UK CAR Road Test
Allegro 1300 Super Deluxe ????
Whether it was due to some warped sense of
or sheer perverted cussedness, my parents remained loyal to the faltering
giant British car industry for more than two generations. Their reward
for such faith was to own increasingly decrepit and out-of-date cars until
they saw the light two years ago and finally gave up the fight. A succession
of Austins, Morris, Austin Rovers and Rovers found themselves parked on
the driveway which is probably why it's been reflagged on numerous occasions
- to hide the oil stains. The Allegro was just one of those cars (much to the
amusement of all and sundry).
Due to Leyland's legendary build-quality, the Allegro
comes in two basic versions:
- Version 1 The terminally rusty version
which the wheels fell off within hours of purchase
- Version 2 The last forever
which never rots and just runs forever with niggling little faults
appearing almost weekly
Who it is that ends up worse off here is debatable; version
1 owners probably had a lucky, if expensive, escape.
My parents' Version 2 was the improved Mark II version.
This came with such improvements as a round steering wheel and a back
window that didn't fall out.
The original line drawings for the Allegro looked
quite promising. How this ended up being translated to a bulbous slab-sided
lump of dog poo is beyond most people's grasp. And how, when all the world
were falling over themselves for hatchbacks, Leyland managed to create
a hatchback shape and then stick a tiny boot in it beggars belief.
The only thing worse than looking at this car is,
of course, driving it. Granted, the suspension gives a remarkable ride
when its working, but the pay-off is floaty, lurchy handling and enough
body roll to rival a 2CV. Unsurprisingly, to under steer is its natural
inclination, with only the dimwittedness of the steering and your inability
to twirl it standing between you and terminal plough mode.
Did I just mention inability to turn the steering
wheel? Well, at parking speeds at least the Allegro must have some
of the heaviest steering ever to grace a motor car, this combines with
thigh withering clutch and brake pedal and recalcitrant gear changes to
make the All Allegro one of the most physically punishing cars to drive
EVER. Stepping out of my own car and into the Allegro, I thought that the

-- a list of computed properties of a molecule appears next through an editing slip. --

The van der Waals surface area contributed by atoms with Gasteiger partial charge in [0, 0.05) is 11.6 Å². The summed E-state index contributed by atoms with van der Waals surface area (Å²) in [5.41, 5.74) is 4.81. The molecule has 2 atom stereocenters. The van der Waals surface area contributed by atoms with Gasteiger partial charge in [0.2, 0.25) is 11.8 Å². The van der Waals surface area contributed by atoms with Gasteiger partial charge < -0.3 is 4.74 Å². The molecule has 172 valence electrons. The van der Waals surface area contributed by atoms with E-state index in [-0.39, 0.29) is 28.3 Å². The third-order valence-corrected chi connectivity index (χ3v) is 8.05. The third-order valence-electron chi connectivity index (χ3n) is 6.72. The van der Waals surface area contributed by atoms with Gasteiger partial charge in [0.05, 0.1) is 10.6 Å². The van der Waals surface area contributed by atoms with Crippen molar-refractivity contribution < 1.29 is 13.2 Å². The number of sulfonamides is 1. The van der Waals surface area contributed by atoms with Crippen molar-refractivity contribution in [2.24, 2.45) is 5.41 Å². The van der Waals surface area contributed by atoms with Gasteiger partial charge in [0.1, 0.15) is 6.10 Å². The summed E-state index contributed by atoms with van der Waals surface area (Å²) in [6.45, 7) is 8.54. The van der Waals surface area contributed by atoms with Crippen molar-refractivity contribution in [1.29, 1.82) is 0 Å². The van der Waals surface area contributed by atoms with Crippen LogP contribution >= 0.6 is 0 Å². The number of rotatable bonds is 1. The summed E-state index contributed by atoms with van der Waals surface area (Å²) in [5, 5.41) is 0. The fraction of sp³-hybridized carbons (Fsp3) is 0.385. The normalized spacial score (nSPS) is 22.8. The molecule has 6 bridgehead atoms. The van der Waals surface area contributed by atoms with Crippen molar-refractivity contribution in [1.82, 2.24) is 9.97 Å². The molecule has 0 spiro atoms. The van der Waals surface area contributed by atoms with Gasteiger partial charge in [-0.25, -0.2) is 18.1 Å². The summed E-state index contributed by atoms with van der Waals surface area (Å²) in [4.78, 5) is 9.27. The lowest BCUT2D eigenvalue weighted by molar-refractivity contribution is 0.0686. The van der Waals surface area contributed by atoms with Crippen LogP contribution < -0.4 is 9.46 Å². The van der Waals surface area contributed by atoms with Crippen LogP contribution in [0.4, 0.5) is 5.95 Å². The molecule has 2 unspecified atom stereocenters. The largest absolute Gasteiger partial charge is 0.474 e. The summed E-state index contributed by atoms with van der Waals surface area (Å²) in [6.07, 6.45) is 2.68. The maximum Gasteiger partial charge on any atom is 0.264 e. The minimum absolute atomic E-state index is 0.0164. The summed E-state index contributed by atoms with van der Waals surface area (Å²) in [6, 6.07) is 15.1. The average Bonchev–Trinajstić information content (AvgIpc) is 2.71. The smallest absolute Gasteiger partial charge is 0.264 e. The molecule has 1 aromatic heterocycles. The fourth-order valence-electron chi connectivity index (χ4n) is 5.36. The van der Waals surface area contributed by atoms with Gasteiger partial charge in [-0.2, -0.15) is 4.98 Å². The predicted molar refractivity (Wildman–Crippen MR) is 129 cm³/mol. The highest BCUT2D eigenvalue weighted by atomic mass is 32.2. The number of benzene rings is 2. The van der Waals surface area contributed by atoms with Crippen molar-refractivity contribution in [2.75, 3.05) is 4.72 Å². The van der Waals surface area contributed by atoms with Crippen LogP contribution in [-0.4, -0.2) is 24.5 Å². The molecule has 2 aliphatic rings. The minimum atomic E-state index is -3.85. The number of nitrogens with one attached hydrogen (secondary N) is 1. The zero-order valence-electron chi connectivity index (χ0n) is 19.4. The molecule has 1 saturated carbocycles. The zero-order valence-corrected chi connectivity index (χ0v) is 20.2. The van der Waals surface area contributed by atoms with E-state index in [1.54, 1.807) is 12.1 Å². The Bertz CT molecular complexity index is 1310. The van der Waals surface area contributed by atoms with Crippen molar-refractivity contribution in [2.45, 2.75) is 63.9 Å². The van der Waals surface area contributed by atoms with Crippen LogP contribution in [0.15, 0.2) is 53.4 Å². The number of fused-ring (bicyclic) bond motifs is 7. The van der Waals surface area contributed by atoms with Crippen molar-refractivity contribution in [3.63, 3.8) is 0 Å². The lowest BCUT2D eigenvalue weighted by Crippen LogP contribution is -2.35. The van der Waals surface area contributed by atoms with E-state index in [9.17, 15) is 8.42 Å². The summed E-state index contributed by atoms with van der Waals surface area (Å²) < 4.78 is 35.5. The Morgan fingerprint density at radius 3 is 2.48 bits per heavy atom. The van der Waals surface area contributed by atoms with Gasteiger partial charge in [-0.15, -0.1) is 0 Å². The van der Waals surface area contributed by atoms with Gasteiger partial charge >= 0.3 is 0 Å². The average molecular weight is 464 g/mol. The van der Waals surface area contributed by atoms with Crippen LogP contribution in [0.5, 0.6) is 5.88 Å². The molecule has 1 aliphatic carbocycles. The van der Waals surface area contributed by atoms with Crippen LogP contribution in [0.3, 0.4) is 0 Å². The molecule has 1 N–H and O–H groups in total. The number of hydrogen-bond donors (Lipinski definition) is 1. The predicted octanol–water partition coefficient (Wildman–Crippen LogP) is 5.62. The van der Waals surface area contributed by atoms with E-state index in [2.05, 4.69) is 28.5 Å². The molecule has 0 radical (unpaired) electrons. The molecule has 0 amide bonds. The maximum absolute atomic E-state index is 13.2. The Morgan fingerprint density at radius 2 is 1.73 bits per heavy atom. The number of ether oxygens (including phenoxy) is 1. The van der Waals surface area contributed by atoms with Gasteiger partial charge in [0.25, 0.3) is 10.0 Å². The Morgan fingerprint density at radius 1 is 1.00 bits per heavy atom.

clutch had seized. Unfortunately, it hadn't and it continued running for
many more years. Maybe it was designed as a training aid for would-be
bodybuilders so they could get an extra workout every time they needed
to go anywhere.
The engine, even 20 years ago, was already an old
stager and it has almost diesel-like performance, ie reasonable bottom
end torque, inability to rev and no top end. Economy is bearable but not
earth shattering but even that may be down to the fact that you really can't
be bothered attempting to make the thing go at any more than a leisurely
The gearbox, as well as being like stirring lumpy
treacle, manages the dual role of blunting any acceleration attempts and
being low enough geared in its 4 speed top to murder your ears with the
engine's anguished screams on the motorway.
About the only nice thing I can say about an Allegro
is that they were surprisingly roomy on the back seat. Being version 2
it never rotted of course and even after a decade it somehow looked in
remarkably good condition, even its late 70s Leyland dralon interior was
completely unmarked. Unfortunately, every other component had been replaced
at least once.
Now, some people claim the Allegro is now a collectors
item, there's even an Allegro club and, supposedly, the 1750 twin carb
item or the fetishist Vanden Plas are the most sought-after versions.
But all this proves is that there really is "nowt so queer as
When my parents finally ridded themselves of the
dreadful beast they purchased, wait for it, a Maestro, which to
me was the Allegro reborn, fortunately it was a Version 1 Maestro and
promptly started to disintegrate, leading them finally to Daewoo, the
most reliable car they ever owned.